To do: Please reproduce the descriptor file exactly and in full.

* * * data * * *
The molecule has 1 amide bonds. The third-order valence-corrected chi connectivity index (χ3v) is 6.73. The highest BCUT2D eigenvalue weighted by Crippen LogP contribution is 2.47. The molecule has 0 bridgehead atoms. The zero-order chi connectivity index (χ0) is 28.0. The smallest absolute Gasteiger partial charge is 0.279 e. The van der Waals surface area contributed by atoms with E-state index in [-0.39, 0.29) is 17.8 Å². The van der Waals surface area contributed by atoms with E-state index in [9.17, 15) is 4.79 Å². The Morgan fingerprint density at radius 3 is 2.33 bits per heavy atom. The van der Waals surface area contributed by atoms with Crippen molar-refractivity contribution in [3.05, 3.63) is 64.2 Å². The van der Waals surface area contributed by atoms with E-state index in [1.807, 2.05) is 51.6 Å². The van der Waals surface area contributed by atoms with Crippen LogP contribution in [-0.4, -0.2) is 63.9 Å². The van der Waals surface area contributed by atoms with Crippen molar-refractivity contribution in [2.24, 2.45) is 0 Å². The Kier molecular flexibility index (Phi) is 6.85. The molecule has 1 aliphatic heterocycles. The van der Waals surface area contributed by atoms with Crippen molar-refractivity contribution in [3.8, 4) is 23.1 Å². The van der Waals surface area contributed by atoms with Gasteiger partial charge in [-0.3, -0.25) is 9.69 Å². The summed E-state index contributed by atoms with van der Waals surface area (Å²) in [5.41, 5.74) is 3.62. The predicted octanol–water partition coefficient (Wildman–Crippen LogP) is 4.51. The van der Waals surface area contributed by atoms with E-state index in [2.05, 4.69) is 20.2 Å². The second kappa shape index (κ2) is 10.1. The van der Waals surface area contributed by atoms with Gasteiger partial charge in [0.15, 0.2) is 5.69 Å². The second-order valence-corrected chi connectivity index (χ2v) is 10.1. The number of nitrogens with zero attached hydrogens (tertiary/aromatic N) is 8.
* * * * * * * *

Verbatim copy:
The molecule has 1 amide bonds. The third-order valence-corrected chi connectivity index (χ3v) is 6.73. The highest BCUT2D eigenvalue weighted by Crippen LogP contribution is 2.47. The molecule has 0 bridgehead atoms. The zero-order chi connectivity index (χ0) is 28.0. The smallest absolute Gasteiger partial charge is 0.279 e. The van der Waals surface area contributed by atoms with E-state index in [-0.39, 0.29) is 17.8 Å². The van der Waals surface area contributed by atoms with E-state index in [9.17, 15) is 4.79 Å². The Morgan fingerprint density at radius 3 is 2.33 bits per heavy atom. The van der Waals surface area contributed by atoms with Crippen molar-refractivity contribution in [3.05, 3.63) is 64.2 Å². The van der Waals surface area contributed by atoms with E-state index in [1.807, 2.05) is 51.6 Å². The van der Waals surface area contributed by atoms with Crippen LogP contribution in [-0.4, -0.2) is 63.9 Å². The van der Waals surface area contributed by atoms with Crippen molar-refractivity contribution in [2.24, 2.45) is 0 Å². The Kier molecular flexibility index (Phi) is 6.85. The molecule has 1 aliphatic heterocycles. The van der Waals surface area contributed by atoms with Crippen molar-refractivity contribution in [3.8, 4) is 23.1 Å². The van der Waals surface area contributed by atoms with Gasteiger partial charge in [-0.3, -0.25) is 9.69 Å². The summed E-state index contributed by atoms with van der Waals surface area (Å²) in [5.41, 5.74) is 3.62. The predicted octanol–water partition coefficient (Wildman–Crippen LogP) is 4.51. The van der Waals surface area contributed by atoms with E-state index in [2.05, 4.69) is 20.2 Å². The second kappa shape index (κ2) is 10.1. The van der Waals surface area contributed by atoms with Gasteiger partial charge in [0.15, 0.2) is 5.69 Å². The second-order valence-corrected chi connectivity index (χ2v) is 10.1. The number of nitrogens with zero attached hydrogens (tertiary/aromatic N) is 8.